Training and Tubing in the UK and Europe
Most travelers to the UK and/or Europe ride the efficient train systems--as they should. The vast network of underground, above ground, and high speed rails make airflight so...yesterday. We'll discuss the high speed arteries in a future blog, but here are a few tips to help you feel like a UK/European railway veteran:
1. London's Underground (aka "The Tube") - it's clean, quick, convenient and the first choice of London locals. Don't be afraid to take the Tube just because it's below ground.
Buy a DAY PASS and you'll enjoy unlimited access within certain zones. If you purchase it before 930am, the cost will be 6.80 Pounds for unlimited access in Zones 1 and 2 (central London). After 930am, the price drops to 5.30 Pounds. (The price is different to encourage tourists to ride the Tube after the morning rush hour commute). A single ride costs 4 Pounds, so you see why paying for a DAY PASS is a "no brainer".
Like any other subway, you'll need to drop your DAY PASS into the turnstile slot to enter the track area. HOWEVER, unlike subways in the U.S., you'll also need to drop your card into the turnstile on your way out, after riding the train. So, don't drop your DAY PASS into a huge purse and rummage through it at the exit turnstile. You'll annoy many people forced to wait behind you.
2. Reserved Seating - On most above-ground commuter trains, there are entire cars with "reserved seating" AND/OR cars that have reserved seats mixed alongside unreserved seats. Be diligent about ensuring you are NOT sitting in a reserved car or seat unless you have paid for it. Good places to look for "reserved" signs include the car's exterior (usually above or below the side windows), inside the car above the doorway, and over the seats--where a luggage rack would typically be located.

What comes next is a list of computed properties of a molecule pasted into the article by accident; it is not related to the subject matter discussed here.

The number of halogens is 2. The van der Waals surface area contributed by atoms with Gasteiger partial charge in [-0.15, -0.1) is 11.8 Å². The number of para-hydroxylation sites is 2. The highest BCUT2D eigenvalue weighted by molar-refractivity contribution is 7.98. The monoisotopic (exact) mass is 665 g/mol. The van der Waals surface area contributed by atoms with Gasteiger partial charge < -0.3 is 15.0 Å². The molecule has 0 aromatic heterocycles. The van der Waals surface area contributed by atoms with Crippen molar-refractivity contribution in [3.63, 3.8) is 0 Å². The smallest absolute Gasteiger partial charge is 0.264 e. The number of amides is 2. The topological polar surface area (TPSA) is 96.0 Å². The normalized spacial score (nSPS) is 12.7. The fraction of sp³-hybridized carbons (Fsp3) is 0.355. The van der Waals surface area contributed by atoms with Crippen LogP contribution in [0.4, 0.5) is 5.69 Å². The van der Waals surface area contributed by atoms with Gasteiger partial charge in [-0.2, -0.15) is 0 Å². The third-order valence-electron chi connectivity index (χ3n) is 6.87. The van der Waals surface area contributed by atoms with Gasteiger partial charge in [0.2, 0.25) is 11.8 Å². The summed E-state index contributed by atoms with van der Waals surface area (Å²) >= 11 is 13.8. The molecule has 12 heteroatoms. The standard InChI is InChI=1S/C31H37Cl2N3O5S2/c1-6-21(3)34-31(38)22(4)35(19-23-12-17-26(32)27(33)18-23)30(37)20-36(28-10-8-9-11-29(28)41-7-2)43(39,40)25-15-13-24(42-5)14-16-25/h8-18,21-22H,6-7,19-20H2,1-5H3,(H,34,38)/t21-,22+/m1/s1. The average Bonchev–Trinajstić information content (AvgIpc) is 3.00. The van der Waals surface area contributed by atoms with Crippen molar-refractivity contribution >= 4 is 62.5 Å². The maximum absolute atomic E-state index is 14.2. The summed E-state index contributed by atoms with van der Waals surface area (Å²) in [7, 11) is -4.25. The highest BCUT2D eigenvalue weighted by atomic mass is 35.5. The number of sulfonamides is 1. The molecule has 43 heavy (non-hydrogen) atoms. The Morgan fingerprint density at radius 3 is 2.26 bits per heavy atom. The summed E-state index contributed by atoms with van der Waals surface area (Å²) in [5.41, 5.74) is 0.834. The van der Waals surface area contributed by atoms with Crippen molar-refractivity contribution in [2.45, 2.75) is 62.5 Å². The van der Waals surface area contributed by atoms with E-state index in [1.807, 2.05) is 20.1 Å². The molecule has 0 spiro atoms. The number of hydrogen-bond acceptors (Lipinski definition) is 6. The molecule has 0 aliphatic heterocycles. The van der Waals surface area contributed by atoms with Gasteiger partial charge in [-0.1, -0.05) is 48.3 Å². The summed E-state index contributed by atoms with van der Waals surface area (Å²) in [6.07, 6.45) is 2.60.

You might be thinking, "Big deal. If I'm accidently sitting in someone's reserved seat, I'll just move to another one if necessary." Ahh, but the number of unreserved seats on a train can be very limited, especially on popular commuter lines during morning/evening rush hours. A bunch of people can pile on at a future stop and if you were mistakenly sitting in a reserved seat, guess who's standing for the rest of the way?
3. Left Luggage - Most of the major European and U.K. train stations have "left luggage" desks. These 21st century locker rentals are operated by employees of the station or independent companies. Most are equipped with x-ray machines to scan your bags for weapons, bombs, etc. (thank you terrorists). Costs vary, but we recently paid 6 Pounds for a 24-hour period. We removed important items (computer, camera, etc.), left the bag, received a receipt and paid with a credit card upon our return. Verify the left luggage desk's hours to ensure you can pick up your bags when you desire.
4. 20 cent Toilets - bathrooms in UK and European train stations are not free. So, keep loose change handy just in case nature calls. The purpose of the toilet tariff is not to beautify the porcelain thrones (public bathrooms here are just as depressing). Rather, the annoying fee is to keep vagabonds out--and it succeeds.
By the way, if you're on a train when nature calls, seek out a first-class cabin. Typically, first class toilets are a notch above those in second class cars/cabins. Although you need a first class ticket for a first class seat, nobody will check which ticket you're holding while your nickers are down. Just remember to flush while the train is moving--some empty contents immediately on the ground (more common on older trains and in Eastern Europe).